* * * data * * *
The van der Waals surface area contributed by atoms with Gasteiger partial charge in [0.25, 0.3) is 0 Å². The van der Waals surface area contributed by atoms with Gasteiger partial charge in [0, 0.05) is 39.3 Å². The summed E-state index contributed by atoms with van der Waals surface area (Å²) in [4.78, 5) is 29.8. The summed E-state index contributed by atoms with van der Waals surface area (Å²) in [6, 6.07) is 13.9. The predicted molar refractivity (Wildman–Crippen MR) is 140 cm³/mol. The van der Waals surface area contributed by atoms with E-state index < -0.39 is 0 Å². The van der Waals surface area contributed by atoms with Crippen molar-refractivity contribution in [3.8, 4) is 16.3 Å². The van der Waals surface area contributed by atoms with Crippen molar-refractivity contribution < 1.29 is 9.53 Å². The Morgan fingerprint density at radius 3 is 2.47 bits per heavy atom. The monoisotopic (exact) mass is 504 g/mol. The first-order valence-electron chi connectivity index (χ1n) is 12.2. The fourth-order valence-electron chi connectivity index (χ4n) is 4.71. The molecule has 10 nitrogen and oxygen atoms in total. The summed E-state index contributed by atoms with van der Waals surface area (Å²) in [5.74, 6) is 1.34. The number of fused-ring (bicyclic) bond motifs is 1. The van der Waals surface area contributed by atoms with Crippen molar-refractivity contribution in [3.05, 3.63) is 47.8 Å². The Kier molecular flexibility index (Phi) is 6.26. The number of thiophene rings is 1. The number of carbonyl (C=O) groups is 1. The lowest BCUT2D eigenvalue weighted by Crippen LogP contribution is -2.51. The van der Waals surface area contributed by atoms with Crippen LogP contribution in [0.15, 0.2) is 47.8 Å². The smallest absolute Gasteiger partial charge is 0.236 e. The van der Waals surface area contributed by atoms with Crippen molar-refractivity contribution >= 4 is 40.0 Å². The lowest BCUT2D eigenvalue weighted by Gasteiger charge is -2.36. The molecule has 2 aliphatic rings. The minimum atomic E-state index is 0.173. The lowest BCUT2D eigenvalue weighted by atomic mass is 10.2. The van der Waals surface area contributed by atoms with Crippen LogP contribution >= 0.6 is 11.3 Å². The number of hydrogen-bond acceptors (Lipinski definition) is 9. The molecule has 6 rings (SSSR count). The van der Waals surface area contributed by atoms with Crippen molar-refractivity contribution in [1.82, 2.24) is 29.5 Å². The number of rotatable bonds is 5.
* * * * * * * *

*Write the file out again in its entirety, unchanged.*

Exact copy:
The van der Waals surface area contributed by atoms with Gasteiger partial charge in [0.25, 0.3) is 0 Å². The van der Waals surface area contributed by atoms with Gasteiger partial charge in [0, 0.05) is 39.3 Å². The summed E-state index contributed by atoms with van der Waals surface area (Å²) in [4.78, 5) is 29.8. The summed E-state index contributed by atoms with van der Waals surface area (Å²) in [6, 6.07) is 13.9. The predicted molar refractivity (Wildman–Crippen MR) is 140 cm³/mol. The van der Waals surface area contributed by atoms with E-state index < -0.39 is 0 Å². The van der Waals surface area contributed by atoms with Crippen molar-refractivity contribution in [3.8, 4) is 16.3 Å². The van der Waals surface area contributed by atoms with Crippen molar-refractivity contribution < 1.29 is 9.53 Å². The Morgan fingerprint density at radius 3 is 2.47 bits per heavy atom. The monoisotopic (exact) mass is 504 g/mol. The first-order valence-electron chi connectivity index (χ1n) is 12.2. The fourth-order valence-electron chi connectivity index (χ4n) is 4.71. The molecule has 10 nitrogen and oxygen atoms in total. The summed E-state index contributed by atoms with van der Waals surface area (Å²) in [5.74, 6) is 1.34. The number of fused-ring (bicyclic) bond motifs is 1. The van der Waals surface area contributed by atoms with Crippen molar-refractivity contribution in [3.05, 3.63) is 47.8 Å². The Kier molecular flexibility index (Phi) is 6.26. The number of thiophene rings is 1. The number of carbonyl (C=O) groups is 1. The lowest BCUT2D eigenvalue weighted by Crippen LogP contribution is -2.51. The van der Waals surface area contributed by atoms with Crippen LogP contribution in [0.15, 0.2) is 47.8 Å². The smallest absolute Gasteiger partial charge is 0.236 e. The van der Waals surface area contributed by atoms with Crippen molar-refractivity contribution >= 4 is 40.0 Å². The lowest BCUT2D eigenvalue weighted by Gasteiger charge is -2.36. The molecule has 2 aliphatic rings. The minimum atomic E-state index is 0.173. The lowest BCUT2D eigenvalue weighted by atomic mass is 10.2. The van der Waals surface area contributed by atoms with Crippen LogP contribution >= 0.6 is 11.3 Å². The number of hydrogen-bond acceptors (Lipinski definition) is 9. The molecule has 6 rings (SSSR count). The van der Waals surface area contributed by atoms with Crippen molar-refractivity contribution in [1.82, 2.24) is 29.5 Å². The number of rotatable bonds is 5.